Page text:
Currently, the revenue cycle performance management group is a team of 20 people, doing the analysis and vendor management, expected to grow to 25 or 30 over the next year. Overall, over 1,700 people are working on all aspects of the revenue cycle for Allina.
Additionally, Dan also owns a consulting firm wherein he works independently with revenue cycle companies helping them improve their performance, building training modules, for example, or working with them on consulting services. However, Dan states that at present the consulting arm is in suspense as he is fully engaged with revenue cycle issues with Allina Health.
Standout Moments As A Business Leader In RCM
For Dan, a standout moment is helping an organization realize how the whole organization can embrace the complexity of that revenue cycle to make it work in the context of giving care to patients.
He believes sometimes people don’t realize what the rules are in the background, so they continue to give care to their patients as they have been trained to do and yet not be aware of constraints that need to be addressed to be able to recover the payment from the insurance companies appropriately, from Medicare and Medicaid, from other federal payer entities.
Additionally, being able to bring an organization up to the level of awareness that they are not making serious mistakes that negatively impact the recovery of payments from all of these entities is a standout moment for Dan.
Regarding the organization, Dan feels pride in their ability to continue to staff and deliver services in a time of healthcare crisis. With some great professionalism and great results, the firm has managed to deliver revenue cycle services to the healthcare system that has made it a very positive experience from a customer satisfaction perspective as well as from a dollar recovered perspective.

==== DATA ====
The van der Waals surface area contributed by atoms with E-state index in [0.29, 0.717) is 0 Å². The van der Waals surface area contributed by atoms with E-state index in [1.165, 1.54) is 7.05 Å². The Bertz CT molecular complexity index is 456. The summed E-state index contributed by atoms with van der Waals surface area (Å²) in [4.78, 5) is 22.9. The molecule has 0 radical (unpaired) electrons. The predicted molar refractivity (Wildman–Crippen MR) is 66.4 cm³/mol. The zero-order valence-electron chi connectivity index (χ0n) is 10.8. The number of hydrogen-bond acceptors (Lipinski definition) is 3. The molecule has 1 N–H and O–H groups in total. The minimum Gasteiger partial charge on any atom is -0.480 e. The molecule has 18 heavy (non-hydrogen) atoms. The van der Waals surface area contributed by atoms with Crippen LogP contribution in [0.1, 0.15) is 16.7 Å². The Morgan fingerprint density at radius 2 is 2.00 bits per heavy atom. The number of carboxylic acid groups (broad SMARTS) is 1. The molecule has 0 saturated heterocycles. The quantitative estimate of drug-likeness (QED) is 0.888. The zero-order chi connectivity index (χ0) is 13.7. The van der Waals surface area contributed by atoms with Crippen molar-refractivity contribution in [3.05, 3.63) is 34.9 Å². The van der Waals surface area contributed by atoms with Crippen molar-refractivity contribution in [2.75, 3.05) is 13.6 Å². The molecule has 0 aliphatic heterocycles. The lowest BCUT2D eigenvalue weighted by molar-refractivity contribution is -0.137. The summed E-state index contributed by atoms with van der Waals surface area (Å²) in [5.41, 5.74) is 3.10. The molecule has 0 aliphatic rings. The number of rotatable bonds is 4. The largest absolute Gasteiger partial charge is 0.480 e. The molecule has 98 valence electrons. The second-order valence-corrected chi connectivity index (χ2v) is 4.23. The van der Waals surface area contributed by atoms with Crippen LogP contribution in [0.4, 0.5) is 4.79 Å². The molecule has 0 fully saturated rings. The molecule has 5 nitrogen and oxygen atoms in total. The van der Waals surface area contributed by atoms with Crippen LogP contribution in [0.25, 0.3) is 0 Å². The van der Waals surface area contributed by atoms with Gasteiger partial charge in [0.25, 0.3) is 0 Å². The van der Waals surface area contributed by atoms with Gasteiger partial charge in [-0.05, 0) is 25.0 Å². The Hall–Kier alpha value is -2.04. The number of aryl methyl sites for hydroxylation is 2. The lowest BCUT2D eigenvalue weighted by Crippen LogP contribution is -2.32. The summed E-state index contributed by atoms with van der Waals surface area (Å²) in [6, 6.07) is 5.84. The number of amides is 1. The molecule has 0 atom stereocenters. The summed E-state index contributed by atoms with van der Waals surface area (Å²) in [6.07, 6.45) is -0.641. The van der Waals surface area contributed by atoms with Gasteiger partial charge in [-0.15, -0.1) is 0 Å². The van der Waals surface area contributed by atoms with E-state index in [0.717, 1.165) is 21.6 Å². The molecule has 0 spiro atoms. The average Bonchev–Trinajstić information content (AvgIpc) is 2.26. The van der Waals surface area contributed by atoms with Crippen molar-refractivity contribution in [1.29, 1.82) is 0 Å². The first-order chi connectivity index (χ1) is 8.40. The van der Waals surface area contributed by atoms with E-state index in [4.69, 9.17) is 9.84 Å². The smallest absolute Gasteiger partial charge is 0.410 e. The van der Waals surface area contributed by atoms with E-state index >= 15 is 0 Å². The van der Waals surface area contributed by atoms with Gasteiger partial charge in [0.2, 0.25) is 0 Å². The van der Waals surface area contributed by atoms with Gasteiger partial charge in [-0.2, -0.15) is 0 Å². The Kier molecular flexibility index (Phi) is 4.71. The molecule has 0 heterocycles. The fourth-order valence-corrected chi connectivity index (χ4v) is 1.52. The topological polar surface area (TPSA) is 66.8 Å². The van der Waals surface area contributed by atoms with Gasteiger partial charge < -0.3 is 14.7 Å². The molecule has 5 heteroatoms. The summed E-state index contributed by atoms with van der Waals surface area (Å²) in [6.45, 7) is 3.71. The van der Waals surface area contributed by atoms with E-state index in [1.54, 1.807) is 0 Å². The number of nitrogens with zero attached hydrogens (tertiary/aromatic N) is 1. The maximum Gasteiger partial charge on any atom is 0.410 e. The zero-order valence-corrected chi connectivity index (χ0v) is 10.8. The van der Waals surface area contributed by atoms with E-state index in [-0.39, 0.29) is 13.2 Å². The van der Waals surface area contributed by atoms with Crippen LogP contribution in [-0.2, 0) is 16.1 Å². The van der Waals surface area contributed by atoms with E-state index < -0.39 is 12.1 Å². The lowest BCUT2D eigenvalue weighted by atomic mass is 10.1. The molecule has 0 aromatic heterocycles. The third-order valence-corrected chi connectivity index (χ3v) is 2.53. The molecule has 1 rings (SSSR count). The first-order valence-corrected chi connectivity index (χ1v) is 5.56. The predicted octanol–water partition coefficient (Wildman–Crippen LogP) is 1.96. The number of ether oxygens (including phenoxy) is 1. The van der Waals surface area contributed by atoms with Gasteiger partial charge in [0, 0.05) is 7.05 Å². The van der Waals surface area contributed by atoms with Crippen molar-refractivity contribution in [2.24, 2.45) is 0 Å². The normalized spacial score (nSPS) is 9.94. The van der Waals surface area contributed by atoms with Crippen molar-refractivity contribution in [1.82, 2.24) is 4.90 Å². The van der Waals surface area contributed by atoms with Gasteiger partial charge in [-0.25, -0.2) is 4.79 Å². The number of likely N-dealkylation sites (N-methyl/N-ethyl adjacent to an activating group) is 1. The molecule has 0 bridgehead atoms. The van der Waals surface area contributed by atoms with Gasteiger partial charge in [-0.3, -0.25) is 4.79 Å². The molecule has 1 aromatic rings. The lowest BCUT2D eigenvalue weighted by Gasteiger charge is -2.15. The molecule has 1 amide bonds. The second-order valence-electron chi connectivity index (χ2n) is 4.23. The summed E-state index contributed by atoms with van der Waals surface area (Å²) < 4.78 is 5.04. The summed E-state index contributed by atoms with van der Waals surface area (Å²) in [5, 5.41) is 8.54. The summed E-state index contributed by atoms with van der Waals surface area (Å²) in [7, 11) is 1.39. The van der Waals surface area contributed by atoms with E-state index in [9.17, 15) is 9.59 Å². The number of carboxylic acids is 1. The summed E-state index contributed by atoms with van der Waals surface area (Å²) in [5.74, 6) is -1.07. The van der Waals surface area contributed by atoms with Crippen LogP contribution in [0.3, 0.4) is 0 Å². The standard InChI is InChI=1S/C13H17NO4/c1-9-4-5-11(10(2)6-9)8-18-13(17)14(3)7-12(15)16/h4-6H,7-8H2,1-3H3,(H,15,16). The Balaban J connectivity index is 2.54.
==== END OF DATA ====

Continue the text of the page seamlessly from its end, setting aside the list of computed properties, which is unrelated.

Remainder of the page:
Overcoming Challenges Over The Years
Staffing in the time of COVID followed by the great resignation across the US has been challenging. Dan states that they have seen some significant changes in upper-middle level management across the healthcare system and the teams in place continue to deliver good services despite some of these significant changes.
Business Plans For The Future
Dan states that the focus is on looking at new technical opportunities and discovering how they can bring technology and process improvement to the revenue cycle so that they are doing better work, getting the right level of reimbursement for the charges on the books. Technology, process, quality, and cost are the prime areas of focus.
Top Philosophies And Core Values In Business
Dan states that whether one is a vendor or a healthcare provider, compliance has to be one of the top concepts that drive the organization.
Understanding the laws and statutes surrounding the ethics of the business of healthcare, the need for confidentiality and privacy, and having a healthy organization that daily addresses each of these kinds of compliance mandates from both the federal government, and from state governments – these are important driving forces of an organization.
Another philosophy is the balance between insourcing and outsourcing the use of technology, building trusted vendor partnerships rather than looking at a vendor relationship in any situation as just a commodity.